I don’t often get the chance to read Empire magazine, with it’s insights into all the latest films. But I’ve been getting quite excited about this one. As a small boy I loved WonderWoman’s sassy way, how she was pretty and confident and always beat the bad guys. And that twirl … where she spins round and round and the music cries out “Wonder Woman!” and she comes out a fully equipped superhero. If you’ve no idea what I’m talking about, (it’s the 70s TV show with Lynda Carter), jump into the nostalgia right here. Six year old me used to practice it in my living room. 44 year old me would feel a bit silly and get a bit dizzy. But you never know. I might be tempted when the film comes out…
Wonder Woman is being touted as a new feminist icon. But I wonder. Powerful. Yes. Strong. Yes. But why is her skirt no further down than her hips? Call me old fashioned, but isn’t there a kind of conflict in seeing someone as a feminist icon and then saying they have to embody girl power through looking like a Barbie Doll?
My teenage daughter would tell you it’s about women having the right to choose. To wear make up or not to wear make up. To work as a brain surgeon or a hairdresser. That is inevitably true. Look at the whole ‘high heels at work’ campaign. The right to choose is essential. But our icons and our images really matter. Where’s the female superheroes fully clad? (if it really is a choice). Come on Marvel & DC. Let’s challenge the stereotypes just a little bit more.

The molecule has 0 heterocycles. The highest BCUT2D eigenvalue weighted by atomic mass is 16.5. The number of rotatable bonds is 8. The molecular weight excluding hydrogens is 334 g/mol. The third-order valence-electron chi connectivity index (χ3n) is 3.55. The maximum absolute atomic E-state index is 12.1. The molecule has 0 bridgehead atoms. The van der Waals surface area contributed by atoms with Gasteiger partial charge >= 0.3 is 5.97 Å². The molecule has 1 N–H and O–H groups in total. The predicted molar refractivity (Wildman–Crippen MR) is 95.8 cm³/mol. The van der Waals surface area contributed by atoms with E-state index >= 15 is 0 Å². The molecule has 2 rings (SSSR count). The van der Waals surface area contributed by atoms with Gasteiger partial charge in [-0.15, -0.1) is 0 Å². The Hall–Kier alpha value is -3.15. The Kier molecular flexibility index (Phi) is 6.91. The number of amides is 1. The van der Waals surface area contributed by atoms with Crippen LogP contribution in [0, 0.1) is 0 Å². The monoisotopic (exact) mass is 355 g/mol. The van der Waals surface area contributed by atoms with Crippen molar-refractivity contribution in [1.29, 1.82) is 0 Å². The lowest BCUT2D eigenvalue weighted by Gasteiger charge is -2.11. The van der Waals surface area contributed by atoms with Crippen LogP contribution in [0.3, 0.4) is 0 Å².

Talking of stereotypes, some of you folks out there might find it a bit strange, or nigh on hypocritical, for a male church minister to be musing on feminism. And there’s no way I can defend the shenanigans in the Church of England Synod or generations of mysogyny. I do genuinely think things have changed in (most of) the church though. And besides, it’s people who are abusive to women & haven’t wanted things to change. Not God. I’m married to a woman minister in a church that would look at you as very oddly if you suggest God couldn’t call and gift her to be a preacher because of her sex.
And of course, there’s been some squiffy fake news about the Bible too. There are many woman leaders in the early church. A business woman called Lydia who leads a church, a teacher called Priscilla, a senior leader called Junia. Jesus once settled a disputes between two sisters. Martha thought the woman’s place was in the kitchen but her sister Mary wanted to sit with the men and learn theology. Jesus’ answer. ‘Girls, get outta the kitchen!’ (Or words to that effect).
‘Girls, get outta the kitchen!’ Jesus Christ
Can I argue for Jesus a feminist icon? Yes I can. In a world system where women held no position of power, he broke the mould. Some of his most important financial backers were women. When men criticised a woman’s bad spending habits (plus ca change!) he slammed them down for their hypocrisyi. And he saw into the hearts of women who worshipped God with integrity, and past the ostentatious swagger of rich men. So yes, I’ll go for Jesus as a feminist icon any day of the week.
All this said, I do like the Lycra & and twirly hair thing. Maybe the male superheroes could be a bit more sparkly, in a kinda Strictly way, and honour would be satisfied.